He faced them again, avoiding the fire. “I had never had…” He searched for the word. “…waking dreams before… We have a word for it in our language. It’s ‘hallucinations.’ When it happened, I thought it was the real thing…” He looked around at the group with an embarrassed look. Ambigo feared the rest of the story. He had spent the last few days explaining evolution and its foundation in research. His three students had been eager learners, but it was obvious to him that they felt more comfortable with the legends of Jesus than the intricacies of the scientific method.

The group had quieted with Simon’s voice, so when he stopped talking, they were left with the silence and the crackling fire. It took seconds for Jaime to laugh. “Excellent fire, Simon.” The group laughed and Jaime pretended to be confused. He responded, feigning ignorance, “What? I thought ‘excellent fire, Simon’ meant please talk more so we aren’t bored. Isn’t that true?” He looked at the team, holding back a smile and then sighed as if he had just realized that he had it wrong. “Explain it to me again.” Tad laughed. “No, no. Jaime, you had it right. So, excellent fire, Simon.” The team giggled and looked to Simon expectantly.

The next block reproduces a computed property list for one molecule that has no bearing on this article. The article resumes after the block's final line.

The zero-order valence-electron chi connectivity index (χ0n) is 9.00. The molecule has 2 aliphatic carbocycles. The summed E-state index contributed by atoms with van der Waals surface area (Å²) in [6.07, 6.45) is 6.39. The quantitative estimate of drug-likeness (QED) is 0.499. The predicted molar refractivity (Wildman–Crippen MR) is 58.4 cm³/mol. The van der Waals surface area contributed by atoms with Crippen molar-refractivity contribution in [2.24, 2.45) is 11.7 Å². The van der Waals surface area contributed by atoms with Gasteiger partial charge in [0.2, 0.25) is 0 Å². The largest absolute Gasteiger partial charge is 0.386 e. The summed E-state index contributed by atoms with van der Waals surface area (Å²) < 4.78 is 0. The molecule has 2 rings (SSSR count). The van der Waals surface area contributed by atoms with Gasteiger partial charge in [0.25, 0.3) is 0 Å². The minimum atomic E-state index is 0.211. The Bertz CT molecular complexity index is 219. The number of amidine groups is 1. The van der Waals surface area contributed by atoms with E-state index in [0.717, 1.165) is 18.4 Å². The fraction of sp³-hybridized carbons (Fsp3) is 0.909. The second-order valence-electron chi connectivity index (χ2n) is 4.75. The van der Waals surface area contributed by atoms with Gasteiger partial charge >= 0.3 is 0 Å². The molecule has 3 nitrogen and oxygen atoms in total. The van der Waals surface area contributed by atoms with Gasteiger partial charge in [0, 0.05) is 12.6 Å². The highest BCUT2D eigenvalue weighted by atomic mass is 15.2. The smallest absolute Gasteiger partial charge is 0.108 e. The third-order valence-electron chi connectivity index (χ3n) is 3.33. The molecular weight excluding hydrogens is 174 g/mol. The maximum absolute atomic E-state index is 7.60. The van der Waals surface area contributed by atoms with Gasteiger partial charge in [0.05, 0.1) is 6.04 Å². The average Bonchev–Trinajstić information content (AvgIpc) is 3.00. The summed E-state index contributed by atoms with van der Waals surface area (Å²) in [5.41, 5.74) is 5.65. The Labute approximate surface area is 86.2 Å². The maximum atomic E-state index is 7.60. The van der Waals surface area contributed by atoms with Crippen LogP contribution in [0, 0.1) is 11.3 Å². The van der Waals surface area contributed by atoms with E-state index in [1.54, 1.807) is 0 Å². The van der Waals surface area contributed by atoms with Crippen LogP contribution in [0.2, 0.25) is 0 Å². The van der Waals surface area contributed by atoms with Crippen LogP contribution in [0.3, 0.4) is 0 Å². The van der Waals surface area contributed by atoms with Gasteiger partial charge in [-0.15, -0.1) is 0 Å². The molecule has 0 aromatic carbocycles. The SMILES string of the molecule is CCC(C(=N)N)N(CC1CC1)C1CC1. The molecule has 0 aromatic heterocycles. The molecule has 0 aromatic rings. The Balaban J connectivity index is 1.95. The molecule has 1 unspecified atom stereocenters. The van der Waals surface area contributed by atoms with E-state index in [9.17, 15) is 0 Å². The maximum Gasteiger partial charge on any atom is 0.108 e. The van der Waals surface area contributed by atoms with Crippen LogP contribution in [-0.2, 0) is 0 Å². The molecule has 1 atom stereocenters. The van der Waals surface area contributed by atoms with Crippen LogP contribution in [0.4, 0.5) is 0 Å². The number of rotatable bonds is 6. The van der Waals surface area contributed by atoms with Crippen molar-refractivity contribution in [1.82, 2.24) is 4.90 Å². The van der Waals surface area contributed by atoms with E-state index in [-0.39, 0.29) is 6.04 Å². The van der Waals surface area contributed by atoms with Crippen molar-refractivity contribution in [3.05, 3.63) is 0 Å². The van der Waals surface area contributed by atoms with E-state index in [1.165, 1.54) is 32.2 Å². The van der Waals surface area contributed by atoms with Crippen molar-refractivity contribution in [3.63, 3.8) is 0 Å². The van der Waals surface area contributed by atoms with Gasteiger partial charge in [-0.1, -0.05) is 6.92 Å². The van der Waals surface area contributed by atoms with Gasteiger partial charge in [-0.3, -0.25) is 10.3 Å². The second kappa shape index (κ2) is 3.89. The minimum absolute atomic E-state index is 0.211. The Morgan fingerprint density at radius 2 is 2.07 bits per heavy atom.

Simon looked from face to face and paused on Ambigo. “Have you ever had a hallucination, Dr. Thomas?” He inserted the English word into the Aramaic seamlessly. Ambigo looked back at him. Ambigo shook his head. “I was too busy studying for my future to experiment with the kinds of drugs that produce those effects. I’ve never been pushed beyond myself physically…” He suddenly hesitated. There was that moment after the big earthquake hit Los Angeles. He had flown to the city and gotten very little sleep on the plane. Then he had been faced with a wall of injured. They were burned and crushed and mangled and bleeding. After thirty-eight hours, a nurse had put him to bed. Before that, however, he had not been at his peak.